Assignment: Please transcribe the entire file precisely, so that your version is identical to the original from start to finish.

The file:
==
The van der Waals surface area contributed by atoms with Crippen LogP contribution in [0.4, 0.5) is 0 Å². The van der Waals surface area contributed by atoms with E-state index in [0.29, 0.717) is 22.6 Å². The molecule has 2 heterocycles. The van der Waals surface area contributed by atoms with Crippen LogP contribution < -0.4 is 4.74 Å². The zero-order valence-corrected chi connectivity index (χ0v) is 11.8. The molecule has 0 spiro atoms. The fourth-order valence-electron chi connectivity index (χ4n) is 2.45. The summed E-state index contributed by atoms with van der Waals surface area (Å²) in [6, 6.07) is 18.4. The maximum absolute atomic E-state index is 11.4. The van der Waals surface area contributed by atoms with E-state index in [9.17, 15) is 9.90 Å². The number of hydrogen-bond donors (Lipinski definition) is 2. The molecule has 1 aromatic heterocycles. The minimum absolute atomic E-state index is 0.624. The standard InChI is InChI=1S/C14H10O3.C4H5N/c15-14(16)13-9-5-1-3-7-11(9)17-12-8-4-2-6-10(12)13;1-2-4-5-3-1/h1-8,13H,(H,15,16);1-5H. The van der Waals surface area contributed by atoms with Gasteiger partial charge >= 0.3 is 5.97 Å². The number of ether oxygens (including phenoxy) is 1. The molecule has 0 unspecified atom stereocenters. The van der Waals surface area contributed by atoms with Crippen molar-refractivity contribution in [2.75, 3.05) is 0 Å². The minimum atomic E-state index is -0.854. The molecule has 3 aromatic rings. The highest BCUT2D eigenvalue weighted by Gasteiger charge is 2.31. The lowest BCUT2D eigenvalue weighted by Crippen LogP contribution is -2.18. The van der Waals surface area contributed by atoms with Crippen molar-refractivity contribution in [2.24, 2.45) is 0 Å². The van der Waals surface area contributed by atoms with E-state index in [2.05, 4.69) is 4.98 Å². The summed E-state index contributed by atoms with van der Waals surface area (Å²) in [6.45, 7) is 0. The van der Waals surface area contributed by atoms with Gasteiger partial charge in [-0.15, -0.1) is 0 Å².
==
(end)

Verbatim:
The van der Waals surface area contributed by atoms with Crippen LogP contribution in [0.4, 0.5) is 0 Å². The van der Waals surface area contributed by atoms with E-state index in [0.29, 0.717) is 22.6 Å². The molecule has 2 heterocycles. The van der Waals surface area contributed by atoms with Crippen LogP contribution < -0.4 is 4.74 Å². The zero-order valence-corrected chi connectivity index (χ0v) is 11.8. The molecule has 0 spiro atoms. The fourth-order valence-electron chi connectivity index (χ4n) is 2.45. The summed E-state index contributed by atoms with van der Waals surface area (Å²) in [6, 6.07) is 18.4. The maximum absolute atomic E-state index is 11.4. The van der Waals surface area contributed by atoms with E-state index in [9.17, 15) is 9.90 Å². The number of hydrogen-bond donors (Lipinski definition) is 2. The molecule has 1 aromatic heterocycles. The minimum absolute atomic E-state index is 0.624. The standard InChI is InChI=1S/C14H10O3.C4H5N/c15-14(16)13-9-5-1-3-7-11(9)17-12-8-4-2-6-10(12)13;1-2-4-5-3-1/h1-8,13H,(H,15,16);1-5H. The van der Waals surface area contributed by atoms with Gasteiger partial charge >= 0.3 is 5.97 Å². The number of ether oxygens (including phenoxy) is 1. The molecule has 0 unspecified atom stereocenters. The van der Waals surface area contributed by atoms with Crippen molar-refractivity contribution in [2.75, 3.05) is 0 Å². The minimum atomic E-state index is -0.854. The molecule has 3 aromatic rings. The highest BCUT2D eigenvalue weighted by Gasteiger charge is 2.31. The lowest BCUT2D eigenvalue weighted by Crippen LogP contribution is -2.18. The van der Waals surface area contributed by atoms with Crippen molar-refractivity contribution in [2.24, 2.45) is 0 Å². The van der Waals surface area contributed by atoms with E-state index in [2.05, 4.69) is 4.98 Å². The summed E-state index contributed by atoms with van der Waals surface area (Å²) in [6.45, 7) is 0. The van der Waals surface area contributed by atoms with Gasteiger partial charge in [-0.15, -0.1) is 0 Å².